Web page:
¨     Cost- Many taxpayers can e-file for free but software (e.g., H&R Block Tax Software, TurboTax®, TaxSlayer®, TaxAct®) costs money. Prices vary among vendors and the complexity of users’ taxes (e.g., capital gains, business income) but are often $50 to $100. Similarly, tax preparers with e-filing capabilities charge according to the complexity of someone's taxes.

 

¨     Limitations- Certain tax situations require paper returns (e.g., amended tax returns, rejected e-filed returns, and identity theft victims). Completing a paper tax return can be intimidating to taxpayers who always have e-filed.


Bottom Line: Use the tax filing method that works best for you. Key factors to consider are time availability, knowledge of federal and state tax laws, cost, security concerns, access to free tax-filing programs and/or community resources, and tax preparation experience. Reach out for help, when needed.

This post provides general personal finance information and does not address all the variables that apply to an individual’s unique situation. It does not endorse specific products or services and should not be construed as legal or financial advice. If professional assistance is required, the services of a competent professional should be sought.

 


Thursday, February 17, 2022

Savings Soundbites for ASW 2022

The week of February 21-25, 2022 is America Saves Week (ASW), an annual event (since 2007) that encourages Americans to save money and build wealth. Part of the America Saves program, ASW encourages people to take an online pledge to save money, set personal savings goals, and create an action plan to save money. 

The theme for ASW is “Building Financial Resilience,” i.e., the capacity to handle financial “shocks” such as income loss or emergency repairs.

Below are eight insights about savings that I gleaned from the America Saves program and government data sources:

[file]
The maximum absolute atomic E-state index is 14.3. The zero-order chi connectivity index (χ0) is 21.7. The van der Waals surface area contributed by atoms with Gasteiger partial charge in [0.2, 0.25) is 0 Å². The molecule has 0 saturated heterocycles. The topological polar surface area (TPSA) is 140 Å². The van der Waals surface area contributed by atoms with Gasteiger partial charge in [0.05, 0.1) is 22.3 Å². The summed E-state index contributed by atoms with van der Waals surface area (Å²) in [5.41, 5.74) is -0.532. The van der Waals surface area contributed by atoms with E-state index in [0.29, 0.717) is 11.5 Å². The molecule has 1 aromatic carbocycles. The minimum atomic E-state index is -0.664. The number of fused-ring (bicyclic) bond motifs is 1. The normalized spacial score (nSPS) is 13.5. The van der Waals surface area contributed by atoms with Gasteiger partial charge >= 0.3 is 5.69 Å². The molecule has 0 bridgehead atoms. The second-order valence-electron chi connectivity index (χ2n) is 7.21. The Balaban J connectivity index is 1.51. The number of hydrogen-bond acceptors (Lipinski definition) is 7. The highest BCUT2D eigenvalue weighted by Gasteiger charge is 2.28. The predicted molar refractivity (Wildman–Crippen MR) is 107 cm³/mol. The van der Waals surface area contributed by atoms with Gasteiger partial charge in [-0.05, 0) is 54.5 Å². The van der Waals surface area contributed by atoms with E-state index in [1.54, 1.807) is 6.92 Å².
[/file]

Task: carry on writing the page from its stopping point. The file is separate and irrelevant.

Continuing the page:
Savings Rates Dropped in 2021- The U.S. personal savings rate was 33.8% in April 2020 as pandemic lockdowns  took hold. Many people could not spend money so they saved it. By January 2021, as vaccines started to roll out, the savings rate was 19.9%. In April, July, and December 2021, savings rates were 12.6%, 10.6%, and 7.9%, respectively. As people began to spend more on travel, entertainment, and other discretionary expenses, savings rates were back in single digits.

 

Repaying Debt is a Form of “Savings”- Debt is one of the biggest barriers to savings because payments for loans, credit cards, and other obligations suck up available income. Paying down debt usually pays a higher “return” than earnings on a savings account or investments. For example, compared to paying off the balance on a credit card with an 18% APR (interest), where else could you get a guaranteed, risk-free, 18% return? That said however, it is wise for people with debt to have emergency savings and retirement savings, especially with employer match. Ideally, try to do all three things.

 

Automated Savings is Powerful- At America Saves forums in past years, financial institutions and fintech firms reported success with round-up apps for saving money. People can accumulate significant sums over time by rounding up their purchases to the nearest dollar. For example, if you spend $5.25 with a debit or credit card for coffee and a bagel, the extra 75 cents gets put into savings. Examples of round-up apps include Acorns, Chime, Qoins, and Keep the Change.®

 

Pre-commitments Encourage Savings- People save more money when they commit today to increased savings in the future (e.g., when they receive a raise or promotion). This is typically done in employer retirement savings plans with an auto-escalation feature that automatically increases an employee’s contribution amount by a specific percentage of pay. Research has shown that auto-escalation at the time of a pay raise minimizes feelings of “loss” because people can save more money without decreasing their take-home pay. It also uses inertia positively because most workers do not opt out.